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Pine Grosbeak


IUCN Conservation Status: Least Concern

One of the larger members of its family, the Pine Grosbeak is a bird of the boreal forests, found across northern Eurasia and North America, and south into the mountains of western Canada and the United States. A large, unwary finch, it makes periodic winter irruptions into southern Canada and northern United States. It is the largest and rarest of the "winter finches."

At a GlanceHelp

Both Sexes
7.9–9.8 in
20–25 cm
13 in
33 cm
Other Names
  • Durbec des sapins (French)
  • Camachuelo picogrueso (Spanish)

Cool Facts

  • The tameness and slow-moving behavior of the Pine Grosbeak gave rise to local name in Newfoundland of "mope."
  • Winter flocks may stay near a tree with abundant fruit until all of it is consumed.
  • A breeding adult Pine Grosbeak develops pouches in the floor of its mouth for carrying food to its young.
  • During most of the year, 99% of diet is vegetable matter, especially buds, seeds, and fruits of spruce, pine, juniper, elm, maple, mountain ash, apple, and crabapple. It feeds insects and spiders to its young, though, often mixed with plant foods. It drinks water or eats snow daily.
  • The oldest recorded Pine Grosbeak was a male, and at least 9 years, 9 months old when he was found in Quebec in 1970. He had been banded in Connecticut in 1961.


Open Woodland

  • Breeds in open coniferous forests.
  • Wintering areas determined by food availability, so found in wider variety of habitats, including urban areas.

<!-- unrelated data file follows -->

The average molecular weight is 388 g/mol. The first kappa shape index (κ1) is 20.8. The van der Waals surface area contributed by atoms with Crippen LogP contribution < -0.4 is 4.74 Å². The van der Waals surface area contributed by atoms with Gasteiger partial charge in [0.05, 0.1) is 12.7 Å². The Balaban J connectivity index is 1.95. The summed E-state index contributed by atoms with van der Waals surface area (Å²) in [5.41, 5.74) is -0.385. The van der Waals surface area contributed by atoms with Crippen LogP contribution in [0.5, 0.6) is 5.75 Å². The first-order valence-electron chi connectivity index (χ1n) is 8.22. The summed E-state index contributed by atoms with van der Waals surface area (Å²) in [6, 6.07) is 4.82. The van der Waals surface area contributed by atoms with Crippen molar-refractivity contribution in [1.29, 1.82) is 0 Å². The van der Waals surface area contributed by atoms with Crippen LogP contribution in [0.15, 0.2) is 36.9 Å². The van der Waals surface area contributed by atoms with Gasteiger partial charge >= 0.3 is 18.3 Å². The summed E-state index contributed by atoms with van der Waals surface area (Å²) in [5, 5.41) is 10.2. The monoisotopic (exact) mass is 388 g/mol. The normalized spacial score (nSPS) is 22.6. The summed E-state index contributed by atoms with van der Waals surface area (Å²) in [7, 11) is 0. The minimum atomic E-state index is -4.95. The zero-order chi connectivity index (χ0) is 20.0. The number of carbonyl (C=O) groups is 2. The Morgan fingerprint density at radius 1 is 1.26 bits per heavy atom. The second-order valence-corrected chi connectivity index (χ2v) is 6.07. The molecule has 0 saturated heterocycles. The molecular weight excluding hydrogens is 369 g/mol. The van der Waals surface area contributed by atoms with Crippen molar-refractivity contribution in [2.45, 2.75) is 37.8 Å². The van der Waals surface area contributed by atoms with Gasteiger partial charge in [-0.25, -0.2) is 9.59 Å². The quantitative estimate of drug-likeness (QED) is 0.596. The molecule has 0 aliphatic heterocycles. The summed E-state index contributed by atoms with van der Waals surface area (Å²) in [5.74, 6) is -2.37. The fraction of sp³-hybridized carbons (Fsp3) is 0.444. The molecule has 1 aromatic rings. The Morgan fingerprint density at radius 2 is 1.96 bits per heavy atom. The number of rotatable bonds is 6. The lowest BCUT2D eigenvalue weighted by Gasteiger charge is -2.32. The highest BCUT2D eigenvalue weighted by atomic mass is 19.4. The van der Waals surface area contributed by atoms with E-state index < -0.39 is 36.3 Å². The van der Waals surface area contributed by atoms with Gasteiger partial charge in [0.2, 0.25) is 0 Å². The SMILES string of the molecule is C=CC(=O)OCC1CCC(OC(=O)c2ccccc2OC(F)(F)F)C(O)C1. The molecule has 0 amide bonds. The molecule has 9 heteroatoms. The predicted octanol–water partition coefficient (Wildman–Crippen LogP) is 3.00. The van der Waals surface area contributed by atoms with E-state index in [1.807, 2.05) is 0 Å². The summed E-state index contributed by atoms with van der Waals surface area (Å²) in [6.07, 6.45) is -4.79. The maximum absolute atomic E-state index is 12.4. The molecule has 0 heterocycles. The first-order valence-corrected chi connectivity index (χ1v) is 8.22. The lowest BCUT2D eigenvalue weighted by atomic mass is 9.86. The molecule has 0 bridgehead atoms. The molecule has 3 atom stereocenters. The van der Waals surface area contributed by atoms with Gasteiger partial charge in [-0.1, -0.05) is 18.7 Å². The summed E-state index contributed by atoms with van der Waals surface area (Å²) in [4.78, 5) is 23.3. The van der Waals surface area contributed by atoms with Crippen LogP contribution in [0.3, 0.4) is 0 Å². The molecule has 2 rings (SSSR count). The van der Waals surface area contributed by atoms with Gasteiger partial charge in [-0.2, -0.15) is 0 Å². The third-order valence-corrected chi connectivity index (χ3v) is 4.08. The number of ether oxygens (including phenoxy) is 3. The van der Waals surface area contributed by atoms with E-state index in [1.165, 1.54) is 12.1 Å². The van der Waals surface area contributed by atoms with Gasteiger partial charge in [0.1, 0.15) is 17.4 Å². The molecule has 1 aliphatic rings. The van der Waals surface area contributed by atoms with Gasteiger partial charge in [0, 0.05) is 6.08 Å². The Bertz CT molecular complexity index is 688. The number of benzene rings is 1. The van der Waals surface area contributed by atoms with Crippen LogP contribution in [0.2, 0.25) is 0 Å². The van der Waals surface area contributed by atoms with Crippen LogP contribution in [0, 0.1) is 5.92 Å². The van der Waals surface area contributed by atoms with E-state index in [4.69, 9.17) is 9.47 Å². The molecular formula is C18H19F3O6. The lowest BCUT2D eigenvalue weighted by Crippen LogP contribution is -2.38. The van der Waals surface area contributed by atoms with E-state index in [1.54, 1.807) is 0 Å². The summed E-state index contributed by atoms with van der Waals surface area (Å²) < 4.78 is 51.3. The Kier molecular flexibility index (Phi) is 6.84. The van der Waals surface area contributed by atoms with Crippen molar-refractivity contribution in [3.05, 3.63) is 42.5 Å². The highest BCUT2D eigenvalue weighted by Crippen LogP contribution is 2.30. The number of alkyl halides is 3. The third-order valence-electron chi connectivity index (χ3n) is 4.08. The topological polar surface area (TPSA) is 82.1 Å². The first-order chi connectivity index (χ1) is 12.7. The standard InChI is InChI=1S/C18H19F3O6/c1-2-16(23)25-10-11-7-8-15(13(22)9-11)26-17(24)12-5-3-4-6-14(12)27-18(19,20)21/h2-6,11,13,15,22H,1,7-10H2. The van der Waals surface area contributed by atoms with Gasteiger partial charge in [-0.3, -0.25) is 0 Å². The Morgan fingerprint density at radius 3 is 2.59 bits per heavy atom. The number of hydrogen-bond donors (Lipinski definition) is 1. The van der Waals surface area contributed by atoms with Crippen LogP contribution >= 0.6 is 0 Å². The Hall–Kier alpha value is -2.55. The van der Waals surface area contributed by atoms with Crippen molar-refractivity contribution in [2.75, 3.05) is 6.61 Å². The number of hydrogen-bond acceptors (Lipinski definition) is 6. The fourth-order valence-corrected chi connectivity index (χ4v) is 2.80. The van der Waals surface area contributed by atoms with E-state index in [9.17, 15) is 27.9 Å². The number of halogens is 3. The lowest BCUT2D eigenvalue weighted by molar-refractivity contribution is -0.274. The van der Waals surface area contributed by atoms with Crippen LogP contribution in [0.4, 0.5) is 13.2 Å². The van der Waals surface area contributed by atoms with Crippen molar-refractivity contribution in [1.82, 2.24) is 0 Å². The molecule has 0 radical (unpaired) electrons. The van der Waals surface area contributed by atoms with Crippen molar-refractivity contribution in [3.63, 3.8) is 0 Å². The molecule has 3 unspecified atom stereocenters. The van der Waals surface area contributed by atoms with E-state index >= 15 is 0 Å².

Seeds, buds, fruit, some insects.


Nesting Facts
Clutch Size
2–5 eggs
Egg Description
Pale blue with darker dots and markings
Condition at Hatching
Naked and helpless.
Nest Description

Open cup nest in tree

Nest Placement



Foliage Gleaner

Eats fruits by biting through and discarding the pulp and crushing the seed. Insects caught by clumsy flycatching. Eats sunflower seeds at feeders in parts of range (rarely comes to feeders in other parts of range).Found in flocks in winter; strongly territorial in breeding season. Distinctive call note often given in flight.


status via IUCN

Least Concern

Pine Grosbeak populations can be difficult to assess, however they appear to have declined between 1966 and 2014 according to the North American Breeding Bird Survey—with the largest decline of up to 99% in New Brunswick populations during that time. Partners in Flight estimates a global breeding population of 6 million birds, with 18% spending part of the year in the U.S., and 34% in Canada. The species rates a 9 out of 20 on the Continental Concern Score and is a U.S.-Canada Stewardship species. Pine Grosbeak is not on the 2014 State of the Birds Watch List.


Range Map Help

Pine Grosbeak Range Map
View dynamic map of eBird sightings

Backyard Tips

This species often comes to bird feeders. Find out more about what this bird likes to eat and what feeder is best by using the Project FeederWatch Common Feeder Birds bird list.

You Might Also Like

Snowbird Season. Story and photographs in Living Bird magazine.

All About Birds blog, Here’s What to Feed Your Summer Bird Feeder Visitors, July 11, 2014.



Or Browse Bird Guide by Family, Name or Shape
bird image Blue-winged Warbler by Brian Sullivan

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